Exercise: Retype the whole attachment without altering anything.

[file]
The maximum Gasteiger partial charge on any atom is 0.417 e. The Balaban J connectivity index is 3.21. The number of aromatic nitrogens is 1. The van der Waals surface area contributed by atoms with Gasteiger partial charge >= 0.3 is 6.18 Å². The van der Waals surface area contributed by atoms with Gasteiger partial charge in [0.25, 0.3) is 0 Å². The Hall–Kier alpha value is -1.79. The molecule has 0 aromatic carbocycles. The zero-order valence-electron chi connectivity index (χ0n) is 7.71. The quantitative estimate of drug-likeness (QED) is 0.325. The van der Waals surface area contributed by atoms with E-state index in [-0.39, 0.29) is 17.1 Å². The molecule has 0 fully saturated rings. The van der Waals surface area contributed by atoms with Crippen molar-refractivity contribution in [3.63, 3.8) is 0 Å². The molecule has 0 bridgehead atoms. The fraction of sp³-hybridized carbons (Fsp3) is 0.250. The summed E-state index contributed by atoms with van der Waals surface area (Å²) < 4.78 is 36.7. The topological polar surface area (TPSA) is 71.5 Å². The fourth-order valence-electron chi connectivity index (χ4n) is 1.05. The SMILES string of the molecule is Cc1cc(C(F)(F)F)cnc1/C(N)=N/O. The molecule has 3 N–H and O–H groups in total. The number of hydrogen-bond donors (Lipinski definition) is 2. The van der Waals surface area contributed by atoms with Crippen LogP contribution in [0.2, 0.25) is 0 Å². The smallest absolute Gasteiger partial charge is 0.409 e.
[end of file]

The maximum Gasteiger partial charge on any atom is 0.417 e. The Balaban J connectivity index is 3.21. The number of aromatic nitrogens is 1. The van der Waals surface area contributed by atoms with Gasteiger partial charge >= 0.3 is 6.18 Å². The van der Waals surface area contributed by atoms with Gasteiger partial charge in [0.25, 0.3) is 0 Å². The Hall–Kier alpha value is -1.79. The molecule has 0 aromatic carbocycles. The zero-order valence-electron chi connectivity index (χ0n) is 7.71. The quantitative estimate of drug-likeness (QED) is 0.325. The van der Waals surface area contributed by atoms with E-state index in [-0.39, 0.29) is 17.1 Å². The molecule has 0 fully saturated rings. The van der Waals surface area contributed by atoms with Crippen molar-refractivity contribution in [3.63, 3.8) is 0 Å². The molecule has 0 bridgehead atoms. The fraction of sp³-hybridized carbons (Fsp3) is 0.250. The summed E-state index contributed by atoms with van der Waals surface area (Å²) < 4.78 is 36.7. The topological polar surface area (TPSA) is 71.5 Å². The fourth-order valence-electron chi connectivity index (χ4n) is 1.05. The SMILES string of the molecule is Cc1cc(C(F)(F)F)cnc1/C(N)=N/O. The molecule has 3 N–H and O–H groups in total. The number of hydrogen-bond donors (Lipinski definition) is 2. The van der Waals surface area contributed by atoms with Crippen LogP contribution in [0.2, 0.25) is 0 Å². The smallest absolute Gasteiger partial charge is 0.409 e.